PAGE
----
I also purchased some HON common stock for the weekend. Cramer wrote on that there was unusual call option buying in HON, so I bought some on the rumer that there will be a take-over bid...apparently a lot of other people had the same idea, as it was reported on extensively by CNBC today. I'm not terribly thrilled to be part of the herd buying a stock on a rumor, but I've made money before from what I consider to be similar Cramer calls, and the risk isn't large for this position....Oh great THIS JUST IN! Cramer just said on Mad Money that he would have sold the HON at the end of the day...He didn't outright say this on kind of got the impression that he was saying to buy it for a few days. Oh well...and I was tempted to take my gains today....

Anyway I was looking for stuff to sell for summer expiration months. My favorite candidate is the MO June 60 puts, but I need to get at least $0.70 for those puts, a price that was unavailable today. I did sell DY June 20 puts for $0.40 today. In this stock I have slightly changed my approach, in several ways. Usually I take positions in stocks that I have been following and know something about. I had never even heard of this stock before yesterday evening. In the past I have rarely been able to find even 5 stocks to sell puts on. I would like to establish more positions going forward so I haveto cast a wider net, and am now selling puts on stocks I don't know as much about. This is for two reasons. First of all, I want to be more diversified. Secondly, I mostly follow stocks like GOOG, EBAY, QCOM, INTC, CSCO, LU etc...those are yesterday's stocks. Those stocks belonged to the 1990's (except GOOG of course). Going forward I need to start learning about other types of stocks, because I don't believe the nifty ninety's stocks are going to be the best stocks for the 00's. We'll see how well this turns out I guess.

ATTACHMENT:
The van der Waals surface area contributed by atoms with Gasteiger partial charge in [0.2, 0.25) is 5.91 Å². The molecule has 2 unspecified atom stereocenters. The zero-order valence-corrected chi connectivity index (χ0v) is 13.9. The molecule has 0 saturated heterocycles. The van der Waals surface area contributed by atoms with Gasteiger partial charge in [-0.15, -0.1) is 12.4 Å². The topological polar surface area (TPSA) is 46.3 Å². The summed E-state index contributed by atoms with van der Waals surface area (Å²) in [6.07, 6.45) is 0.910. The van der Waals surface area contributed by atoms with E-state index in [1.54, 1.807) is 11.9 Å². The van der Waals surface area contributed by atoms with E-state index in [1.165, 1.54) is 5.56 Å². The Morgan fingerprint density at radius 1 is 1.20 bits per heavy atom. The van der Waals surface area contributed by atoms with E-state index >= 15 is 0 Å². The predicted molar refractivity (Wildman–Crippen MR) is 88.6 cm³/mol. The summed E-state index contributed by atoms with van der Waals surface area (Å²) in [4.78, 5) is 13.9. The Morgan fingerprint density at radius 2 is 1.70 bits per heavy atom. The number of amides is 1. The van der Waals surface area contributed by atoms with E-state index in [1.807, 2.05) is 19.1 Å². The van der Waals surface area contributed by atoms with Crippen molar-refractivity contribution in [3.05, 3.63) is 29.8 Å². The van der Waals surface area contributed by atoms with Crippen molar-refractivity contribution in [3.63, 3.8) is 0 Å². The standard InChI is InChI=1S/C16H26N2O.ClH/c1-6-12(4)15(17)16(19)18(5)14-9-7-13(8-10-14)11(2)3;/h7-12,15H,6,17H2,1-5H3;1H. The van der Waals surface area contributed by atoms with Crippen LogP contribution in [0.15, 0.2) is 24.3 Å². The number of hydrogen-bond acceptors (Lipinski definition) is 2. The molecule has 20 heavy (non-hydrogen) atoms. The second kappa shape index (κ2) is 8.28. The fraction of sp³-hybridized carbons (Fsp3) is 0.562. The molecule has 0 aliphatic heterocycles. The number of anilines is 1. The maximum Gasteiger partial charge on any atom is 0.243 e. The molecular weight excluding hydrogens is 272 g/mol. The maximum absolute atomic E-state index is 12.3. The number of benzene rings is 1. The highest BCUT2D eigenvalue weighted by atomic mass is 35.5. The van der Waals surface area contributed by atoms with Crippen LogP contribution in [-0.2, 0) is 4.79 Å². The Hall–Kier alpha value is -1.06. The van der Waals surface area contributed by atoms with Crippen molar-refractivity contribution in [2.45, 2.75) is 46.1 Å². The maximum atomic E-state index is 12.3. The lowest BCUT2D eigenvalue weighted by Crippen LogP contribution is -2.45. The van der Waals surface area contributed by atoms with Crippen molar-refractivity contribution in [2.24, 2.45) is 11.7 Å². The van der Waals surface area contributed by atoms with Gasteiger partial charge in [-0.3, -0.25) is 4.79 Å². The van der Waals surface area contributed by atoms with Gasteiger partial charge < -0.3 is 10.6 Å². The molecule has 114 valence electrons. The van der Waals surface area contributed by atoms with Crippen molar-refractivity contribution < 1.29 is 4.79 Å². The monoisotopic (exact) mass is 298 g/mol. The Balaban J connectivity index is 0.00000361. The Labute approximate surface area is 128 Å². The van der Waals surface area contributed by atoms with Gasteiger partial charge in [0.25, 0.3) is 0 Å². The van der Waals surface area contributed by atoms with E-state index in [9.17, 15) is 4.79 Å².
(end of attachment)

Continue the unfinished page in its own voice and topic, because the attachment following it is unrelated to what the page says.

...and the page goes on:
The biggest change in approach is that I am selling naked options again, instead of selling only bull spreads like in March, April and May. For those unfamiliar with the term "bull spread", let me explain what I mean. If I sell a put short, I am entering into a contract that says I have to buy the stock at the options' strike price from my counter-party at his whim. Essentially I am selling insurance against losses, and my underwriting fee is the option premium. So for example if a stock is trading at $55, and I sell a put with a strike of $50 for say $0.45, I am now exposed to losses of around $5000 for a contract of 100 puts. So I am making 45bucks and being exposed to a risk of losing 5000 bucks. That doesn't seem like a very good deal does it? But that is what I do...I'll make a longer post some other day and explain why I do this.